New supply ‘won’t hurt Dubai property scene’
Dubai, April 18, 2012
The demand for property in Dubai is rising at a much faster rate than supply, and concern over supply issues has been greatly exaggerated, said an industry expert.
“For the past 12 months Damac Properties has seen prices increase across the luxury segment of Dubai’s real estate market,” explained Niall Mc Loughlin, senior vice president of Damac Properties.
“The report by Knight Frank substantiates our own outlook. We are experiencing the strongest demand in three years across our range of premium developments at Dubai Marina, Downtown Dubai, Business Bay and the DIFC,” he added.
Dubai house prices rose by 2.3 per cent in the last three months of 2011, according to the latest Knight Frank Global House Price Index.
While the high end of the market is recovering quickly, the UAE real estate market has become increasingly fragmented which means there is little benefit in reviewing the market as a whole.
Demand and prices are rising convincingly in premium locations within Dubai, but these price gains are to some extent being offset by price declines in some of the Emirate’s less sought after locations.
There is a strong flight to quality in both Dubai and Abu Dhabi, as existing residents seek to upgrade and new buyers aim to take advantage of market conditions which currently offer extraordinary value for money.
While there is a definitive two-tiered market in the UAE, even within that there is further fragmentation. The occupancy rates for different developments in the same locations can vary wildly.
People are now identifying with particular developments within certain locations and are basing their decision on which apartment to rent or buy primarily on which developer completed the project.
Property experts Asteco have also pointed out in their first quarter report that developments in established locations are now approaching full occupancy and that rents are increasing.
The occupancy rates of Damac Properties’ more established towers The Waves and Marina Terrace in Dubai Marina are as high as 94 per cent and 97 per cent respectively, said Mc Loughlin.
More impressively, occupancy rates in the more recently handed over developments such as Ocean Heights and Emirates Gardens are 91 per cent and 95 per cent respectively.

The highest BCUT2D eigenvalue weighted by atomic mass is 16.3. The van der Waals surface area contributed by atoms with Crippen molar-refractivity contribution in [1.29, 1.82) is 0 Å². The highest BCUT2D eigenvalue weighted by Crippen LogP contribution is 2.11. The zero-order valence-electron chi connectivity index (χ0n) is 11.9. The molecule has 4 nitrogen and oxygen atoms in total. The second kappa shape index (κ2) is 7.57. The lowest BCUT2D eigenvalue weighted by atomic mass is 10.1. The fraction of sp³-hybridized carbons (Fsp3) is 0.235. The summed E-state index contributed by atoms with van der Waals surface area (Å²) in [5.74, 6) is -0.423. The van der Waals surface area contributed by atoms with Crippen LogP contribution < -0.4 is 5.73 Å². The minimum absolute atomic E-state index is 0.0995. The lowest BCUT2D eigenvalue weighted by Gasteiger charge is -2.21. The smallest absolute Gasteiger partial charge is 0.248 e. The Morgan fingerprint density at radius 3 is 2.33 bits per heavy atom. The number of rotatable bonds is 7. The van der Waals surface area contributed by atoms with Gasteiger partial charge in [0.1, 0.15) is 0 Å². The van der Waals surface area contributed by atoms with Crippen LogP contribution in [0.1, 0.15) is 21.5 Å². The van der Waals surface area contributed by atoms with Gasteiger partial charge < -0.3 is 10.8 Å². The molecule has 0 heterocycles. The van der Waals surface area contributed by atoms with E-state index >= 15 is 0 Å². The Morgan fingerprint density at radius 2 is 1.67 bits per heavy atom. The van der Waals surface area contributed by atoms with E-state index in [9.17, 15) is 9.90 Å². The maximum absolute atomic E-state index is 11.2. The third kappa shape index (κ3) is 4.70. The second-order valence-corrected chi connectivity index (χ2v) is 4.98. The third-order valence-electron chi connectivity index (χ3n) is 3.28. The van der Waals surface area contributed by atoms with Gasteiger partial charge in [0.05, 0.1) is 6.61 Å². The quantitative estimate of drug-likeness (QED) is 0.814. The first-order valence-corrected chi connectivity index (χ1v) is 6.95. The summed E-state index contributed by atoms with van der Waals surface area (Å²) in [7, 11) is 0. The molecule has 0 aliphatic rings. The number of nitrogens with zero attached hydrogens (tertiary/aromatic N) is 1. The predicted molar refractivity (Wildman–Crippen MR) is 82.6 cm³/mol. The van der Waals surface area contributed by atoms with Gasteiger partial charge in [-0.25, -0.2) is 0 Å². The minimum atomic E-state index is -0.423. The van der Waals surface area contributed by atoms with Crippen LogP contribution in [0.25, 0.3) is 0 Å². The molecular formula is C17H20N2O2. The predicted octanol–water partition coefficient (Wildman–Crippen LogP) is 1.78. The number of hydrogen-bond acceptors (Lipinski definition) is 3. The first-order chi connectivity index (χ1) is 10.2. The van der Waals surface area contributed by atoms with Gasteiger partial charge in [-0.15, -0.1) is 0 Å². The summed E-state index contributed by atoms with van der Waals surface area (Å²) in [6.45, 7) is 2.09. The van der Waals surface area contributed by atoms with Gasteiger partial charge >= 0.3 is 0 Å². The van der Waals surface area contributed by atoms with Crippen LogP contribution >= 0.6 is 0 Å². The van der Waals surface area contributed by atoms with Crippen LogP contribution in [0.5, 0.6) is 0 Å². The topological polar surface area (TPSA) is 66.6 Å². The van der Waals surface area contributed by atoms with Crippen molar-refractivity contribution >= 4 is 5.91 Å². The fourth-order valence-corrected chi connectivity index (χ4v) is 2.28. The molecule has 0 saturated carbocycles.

“Occupancy rates are an excellent indicator of where the supply and demand dynamic is currently. With occupancy rates close to 100 per cent, you would have to say that supply and demand is roughly in equilibrium” said Mc Loughlin.
Real estate adviser Cluttons said in a recent report that Dubai’s residential property market was "now more secure and transparent," with residential sales continuing to build on "a positive start to 2012."
“The market dynamic is changing so quickly that people are finding it difficult to keep up. For three years everyone has been talking about how bad the Dubai real estate market is that they’ve failed to notice the upturn. You will start to see the positive momentum build very quickly from this point onwards,” added Mc Loughlin.
Dubai’s economy is expanding, and that is also beginning to stoke investor confidence. The economy grew by 3.3 percent in 2011 and is predicted to expand by 4.5 per cent in 2012, according to estimates from the Dubai Supreme Fiscal Committee.
“Reports of increasing demand are being reflected in our diminishing supply of inventory in our completed projects. At Damac Properties we have very few apartments left in our projects which have been handed over, and we are now seeing investors shift their focus to projects which are more than 60 per cent complete” Mc Loughlin concluded. – TradeArabia News Service